Arrow-right Camera

The Spokesman-Review Newspaper The Spokesman-Review

Saturday, June 15, 2019  Spokane, Washington  Est. May 19, 1883
Clear Day 82° Clear
News >  World

Venezuela’s Maduro tightens pressure on opposition

A transportation union member holds a sign that reads in Spanish "Transportation united for Venezuela" as bus drivers hold a brief work stoppage to protest the government of President Nicolas Maduro, a former bus driver, in the Altamira neighborhood of Caracas, Venezuela, Thursday, May 9, 2019. Despite intense international pressure, Maduro has maintained the support of the bulk of Venezuela's military, which did not heed opposition leader Juan Guaidó's appeal for an uprising on April 30. (Martin Mejia / AP)
A transportation union member holds a sign that reads in Spanish "Transportation united for Venezuela" as bus drivers hold a brief work stoppage to protest the government of President Nicolas Maduro, a former bus driver, in the Altamira neighborhood of Caracas, Venezuela, Thursday, May 9, 2019. Despite intense international pressure, Maduro has maintained the support of the bulk of Venezuela's military, which did not heed opposition leader Juan Guaidó's appeal for an uprising on April 30. (Martin Mejia / AP)
By Christopher Torchia Associated Press

CARACAS, Venezuela – European and Latin American countries that support Venezuela’s opposition condemned on Thursday the arrest of a top lawmaker as the government of President Nicolas Maduro intensified pressure on adversaries who called in vain for a military uprising last week.

The arrest of Edgar Zambrano, vice president of the opposition-controlled National Assembly in Venezuela, appeared to be part of a carefully calibrated crackdown on the opposition, whose leader, Juan Guaido, says Maduro’s government is weak and fractured. The United States, which has imposed sanctions in Venezuela’s oil industry, has warned of severe repercussions if Maduro moves against the man he has described as a collaborator in a U.S.-engineered coup plot.

Guaido alleges that the government is chipping away at the National Assembly, the key Venezuelan institution calling for change in a country whose economic problems are so chronic that several million Venezuelans have left the country in recent years.

Venezuela’s top court announced investigations of Zambrano and nine other members of the National Assembly for alleged roles in supporting Guaido’s failed appeal for a military uprising on April 30. Late Wednesday, Zambrano was detained by members of Venezuela’s intelligence agency.

The Lima Group, which includes a dozen Latin American countries and Canada, said his arrest was unconstitutional because his parliamentary immunity was illegally lifted.

Germany also called for the release of the No. 2 leader of the Venezuelan congress, a conciliatory figure within the opposition who became Guaido’s deputy in a power-sharing arrangement among the biggest parties.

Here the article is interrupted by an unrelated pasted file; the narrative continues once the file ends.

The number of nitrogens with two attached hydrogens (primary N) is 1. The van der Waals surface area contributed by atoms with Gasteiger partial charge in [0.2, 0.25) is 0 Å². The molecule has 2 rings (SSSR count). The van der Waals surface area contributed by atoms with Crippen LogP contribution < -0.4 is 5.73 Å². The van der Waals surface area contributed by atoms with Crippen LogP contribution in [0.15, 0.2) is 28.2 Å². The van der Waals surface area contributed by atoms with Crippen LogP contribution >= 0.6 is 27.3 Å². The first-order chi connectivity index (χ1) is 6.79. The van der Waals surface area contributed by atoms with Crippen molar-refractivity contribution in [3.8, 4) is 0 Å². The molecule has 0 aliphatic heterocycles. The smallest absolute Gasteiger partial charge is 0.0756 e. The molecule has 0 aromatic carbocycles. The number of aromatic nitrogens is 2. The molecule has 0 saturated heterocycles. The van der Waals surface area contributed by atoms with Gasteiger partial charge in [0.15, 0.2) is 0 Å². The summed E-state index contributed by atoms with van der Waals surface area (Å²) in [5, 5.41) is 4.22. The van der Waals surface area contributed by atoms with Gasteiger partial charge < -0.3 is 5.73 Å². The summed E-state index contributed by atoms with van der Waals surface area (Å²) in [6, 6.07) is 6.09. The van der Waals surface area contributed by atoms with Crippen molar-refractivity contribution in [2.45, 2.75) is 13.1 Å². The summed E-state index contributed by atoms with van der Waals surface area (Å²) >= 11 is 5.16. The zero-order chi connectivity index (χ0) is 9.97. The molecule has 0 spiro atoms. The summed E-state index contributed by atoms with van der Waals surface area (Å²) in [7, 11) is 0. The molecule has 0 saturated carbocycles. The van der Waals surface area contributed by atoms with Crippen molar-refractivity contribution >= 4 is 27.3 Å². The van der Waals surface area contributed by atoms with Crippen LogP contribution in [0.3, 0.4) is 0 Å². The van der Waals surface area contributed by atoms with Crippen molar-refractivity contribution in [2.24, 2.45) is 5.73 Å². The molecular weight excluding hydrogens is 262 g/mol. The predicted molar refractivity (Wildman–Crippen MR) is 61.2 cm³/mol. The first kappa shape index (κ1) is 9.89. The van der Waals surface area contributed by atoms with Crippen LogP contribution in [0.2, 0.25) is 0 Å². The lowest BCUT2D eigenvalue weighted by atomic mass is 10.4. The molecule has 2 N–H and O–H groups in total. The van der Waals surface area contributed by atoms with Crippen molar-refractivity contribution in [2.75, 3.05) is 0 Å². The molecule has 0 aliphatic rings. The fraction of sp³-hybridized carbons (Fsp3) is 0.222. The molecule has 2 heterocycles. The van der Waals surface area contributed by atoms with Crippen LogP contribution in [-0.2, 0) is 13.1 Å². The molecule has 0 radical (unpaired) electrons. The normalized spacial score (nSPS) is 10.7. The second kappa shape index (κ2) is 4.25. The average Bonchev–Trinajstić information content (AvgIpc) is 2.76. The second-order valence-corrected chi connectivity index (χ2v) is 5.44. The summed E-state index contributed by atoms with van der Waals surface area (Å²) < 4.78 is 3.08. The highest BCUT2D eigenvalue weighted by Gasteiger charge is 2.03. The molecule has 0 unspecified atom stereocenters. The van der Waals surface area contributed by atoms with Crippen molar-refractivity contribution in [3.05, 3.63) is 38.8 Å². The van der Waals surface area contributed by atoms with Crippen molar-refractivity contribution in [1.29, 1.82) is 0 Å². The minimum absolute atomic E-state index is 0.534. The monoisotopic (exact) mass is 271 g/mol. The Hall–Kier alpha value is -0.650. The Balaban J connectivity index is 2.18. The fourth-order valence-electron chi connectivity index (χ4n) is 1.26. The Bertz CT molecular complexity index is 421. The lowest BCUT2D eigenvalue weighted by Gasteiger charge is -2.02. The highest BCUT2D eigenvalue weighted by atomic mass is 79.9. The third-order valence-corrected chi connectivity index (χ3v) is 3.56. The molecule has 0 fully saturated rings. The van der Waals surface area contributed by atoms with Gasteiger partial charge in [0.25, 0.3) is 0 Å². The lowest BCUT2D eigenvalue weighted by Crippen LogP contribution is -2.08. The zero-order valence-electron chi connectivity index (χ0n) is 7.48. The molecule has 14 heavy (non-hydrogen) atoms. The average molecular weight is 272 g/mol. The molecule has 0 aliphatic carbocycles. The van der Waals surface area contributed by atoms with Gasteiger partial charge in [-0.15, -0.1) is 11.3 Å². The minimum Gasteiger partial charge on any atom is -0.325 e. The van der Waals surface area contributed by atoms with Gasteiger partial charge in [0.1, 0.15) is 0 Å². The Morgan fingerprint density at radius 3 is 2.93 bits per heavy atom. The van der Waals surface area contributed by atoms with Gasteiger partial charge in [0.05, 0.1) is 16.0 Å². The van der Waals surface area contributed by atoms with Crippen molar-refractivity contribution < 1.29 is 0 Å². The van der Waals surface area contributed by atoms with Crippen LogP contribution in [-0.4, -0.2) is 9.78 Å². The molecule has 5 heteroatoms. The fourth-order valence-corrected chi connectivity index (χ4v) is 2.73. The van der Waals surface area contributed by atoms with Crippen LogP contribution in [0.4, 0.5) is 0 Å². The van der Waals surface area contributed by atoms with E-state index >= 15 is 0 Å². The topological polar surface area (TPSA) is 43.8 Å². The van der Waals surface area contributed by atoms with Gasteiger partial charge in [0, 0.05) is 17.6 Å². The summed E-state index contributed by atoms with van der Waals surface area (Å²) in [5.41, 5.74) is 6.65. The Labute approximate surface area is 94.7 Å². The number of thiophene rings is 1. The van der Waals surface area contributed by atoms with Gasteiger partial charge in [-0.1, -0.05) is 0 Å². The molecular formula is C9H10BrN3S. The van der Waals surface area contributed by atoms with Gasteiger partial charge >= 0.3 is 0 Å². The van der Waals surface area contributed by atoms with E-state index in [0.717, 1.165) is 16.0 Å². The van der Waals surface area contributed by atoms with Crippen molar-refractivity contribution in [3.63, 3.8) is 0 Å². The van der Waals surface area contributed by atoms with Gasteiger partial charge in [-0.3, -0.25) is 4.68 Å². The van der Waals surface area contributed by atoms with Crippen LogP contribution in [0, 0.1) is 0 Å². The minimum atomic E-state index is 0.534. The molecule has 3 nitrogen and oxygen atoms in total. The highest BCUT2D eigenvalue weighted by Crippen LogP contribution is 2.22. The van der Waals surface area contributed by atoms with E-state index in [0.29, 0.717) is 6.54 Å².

Diosdado Cabello, a leading political ally of Maduro, suggested that the government is taking a methodical approach in its struggle with the opposition.

“We’re not in a rush,” Cabello said.

Some National Assembly members, meanwhile, have sought refuge in diplomatic missions, echoing moves made by 1970s-era dissidents scrambling for protection under the flags of other countries during the previous era of Latin American dictatorships, including in Chile and Argentina.

Richard Blanco, another National Assembly member facing possible arrest, told VPItv, a local media outlet, that he had gone to the Argentine embassy in Caracas. Still another, Mariela Magallanes, is staying at the home of the Italian ambassador in the Venezuelan capital.

Opposition activist Leopoldo Lopez entered the home of the Spanish ambassador last week, after he joined Guaido in the failed attempt to get the military to topple Maduro. Lopez was detained for leading anti-government protests in 2014 and had been under house arrest for two years before he was freed.

Maduro has not tried to arrest Guaido, who declared himself interim president of Venezuela in January. The United States says Russia-backed Maduro was elected illegitimately last year and that Guaido should be allowed to lead Venezuelans to free elections after years of turmoil.

Maduro says he champions the socialist principles of his predecessor, Hugo Chavez.

Despite intense international pressure, Maduro has secured the support of the bulk of Venezuela’s military and managed to maintain his grip on power.

Subscribe to the Morning Review newsletter

Get the day’s top headlines delivered to your inbox every morning by subscribing to our newsletter.

You have been successfully subscribed!
There was a problem subscribing you to the newsletter. Double check your email and try again, or email webteam@spokesman.com